Austin Mayor Steve Adler issued a "Stay Home, Mask, and Otherwise Be Safe" order, effective from noon today until Aug. 15, requiring all individuals to wear masks and social distance. The order prohibits outdoor gatherings of more than 10 people.


"It is now on each of us to do our part for our communities & for our loved ones especially this HOLIDAY weekend," Adler tweeted Friday morning.

The mandate arrives after Texas Gov. Greg Abbott announced yesterday a new executive order requiring most Texans to wear masks and granting local officials the right to prohibit certain outdoor gatherings.

The order requires Austin residents to:

  • Wear face coverings that fit snugly over their nose and mouth, with limited exceptions
  • Practice social distancing except in the presence of members of their own household
  • Isolate, along with members of their household, in case they have tested positive or are awaiting the results of a COVID-19 test

It also recommends:

  • Austinites avoid social gatherings of any size, especially if they are a member of a high-risk group, and stay home except to conduct essential activities
  • Reopened businesses keep an activity log with contact information for all inside or sit-down customers and operate at a lower capacity than allowed

Violators may be fined up to $250.

Travis County will also "actively enforce" the governor's order, Public Information Officer Hector Nieto said in a July 2 statement.

Travis County reported 571 new confirmed COVID-19 cases and 71 new COVID-19 hospital admissions on Thursday evening.

(Vic Hinterlang/Shutterstock)

Protesters blocked I-35 in weeks of summer protests.

A majority of the charges related to the Black Lives Matter protests over the summer will be dropped.

Keep Reading Show less
(Dion Hinchcliffe/Flickr)

Sunday was the busiest day Austin-Bergstrom International Airport has seen since the pandemic began in March, with 12,127 outbound passengers.

Keep Reading Show less
COVID-19 dashboard

After weeks of warnings, advisories and even an emergency text alert from local health officials, Austin's COVID-19 caseload appears to be on a post-Thanksgiving decline.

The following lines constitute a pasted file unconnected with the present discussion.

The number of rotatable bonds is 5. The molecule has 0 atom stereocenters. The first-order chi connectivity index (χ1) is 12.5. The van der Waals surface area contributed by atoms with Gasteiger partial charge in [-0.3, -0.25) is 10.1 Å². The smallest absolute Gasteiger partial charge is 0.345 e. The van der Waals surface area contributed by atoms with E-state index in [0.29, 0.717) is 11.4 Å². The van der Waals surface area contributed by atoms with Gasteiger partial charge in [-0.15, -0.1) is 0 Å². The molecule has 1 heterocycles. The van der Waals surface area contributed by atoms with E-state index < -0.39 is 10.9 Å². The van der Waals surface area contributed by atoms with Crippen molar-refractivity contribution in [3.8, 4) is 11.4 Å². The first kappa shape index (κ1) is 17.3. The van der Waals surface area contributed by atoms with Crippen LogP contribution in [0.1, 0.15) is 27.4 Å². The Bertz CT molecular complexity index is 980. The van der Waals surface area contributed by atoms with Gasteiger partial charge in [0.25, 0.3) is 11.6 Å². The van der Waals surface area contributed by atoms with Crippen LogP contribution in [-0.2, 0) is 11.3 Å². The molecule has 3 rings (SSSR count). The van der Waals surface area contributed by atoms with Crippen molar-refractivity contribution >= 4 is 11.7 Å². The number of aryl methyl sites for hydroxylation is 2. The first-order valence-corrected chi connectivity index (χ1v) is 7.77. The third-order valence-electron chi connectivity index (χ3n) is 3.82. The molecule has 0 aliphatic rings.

Keep Reading Show less


Friday, 5:55 a.m.: Man ripped earring out of woman's ear. 2302 Durwood St.

Friday, 10:31 a.m.: Report of attempted vehicular assault. A 911 caller reported a woman attempting to hit a man with her vehicle. 300 Ferguson Dr.

Friday, 1 p.m.: Two rescued from vehicle collision. 23926 TX-71

Friday: Travis County senior Deputy Robert "Drew" Small died after his motorcycle collided with another vehicle. Milam County

Saturday, 10:52 a.m.: Man and woman fight outside Target. 8601 Research Blvd.

Saturday, 3:06 p.m.: Person gets stuck in elevator at Hyatt Place Austin Report. 3601 Presidential Blvd.

Sunday, 7:09 a.m.: Two men armed with tasers and knives at church. Redd St & Manchaca Rd.

Sunday, 7:56 a.m.: Vehicle crashed into the fence of Austin Veterinary Surgical Center. The driver left the scene on foot. One dog, a long-haired Dachshund named Sadie, escaped. 12419 Metric Blvd.

(Nan Palmero/CC)

Thanksgiving is over and the most wonderful time of year has officially begun. Christmas light shows have been a Texas tradition for years—so beloved that not even a pandemic could stop them from shining this year.

Keep Reading Show less
(MangoNic/Shutterstock)

Before the pandemic started, Adult Care of Austin on Menchaca Road didn't offer telemedicine appointments.

Now, the private practice conducts almost all of its visits virtually, either over the phone or on HIPAA-compliant video platforms.

Dr. Steven Dobberfuhl, an internal medicine physician, said telemedicine saved his practice—and has been a boon to his patients, around 75% of whom are 65 years or older and at high risk of contracting COVID-19.

"I didn't believe it would work as well as it has," he said.

Keep Reading Show less
(Pexels)

Austin Public Health issued post-Thanksgiving guidelines on Friday, recommending that residents avoid higher-risk activities such as attending crowded, indoor gatherings; going on hayrides with people outside of one's household; traditional caroling and other door-to-door activities; and traveling for events.

Keep Reading Show less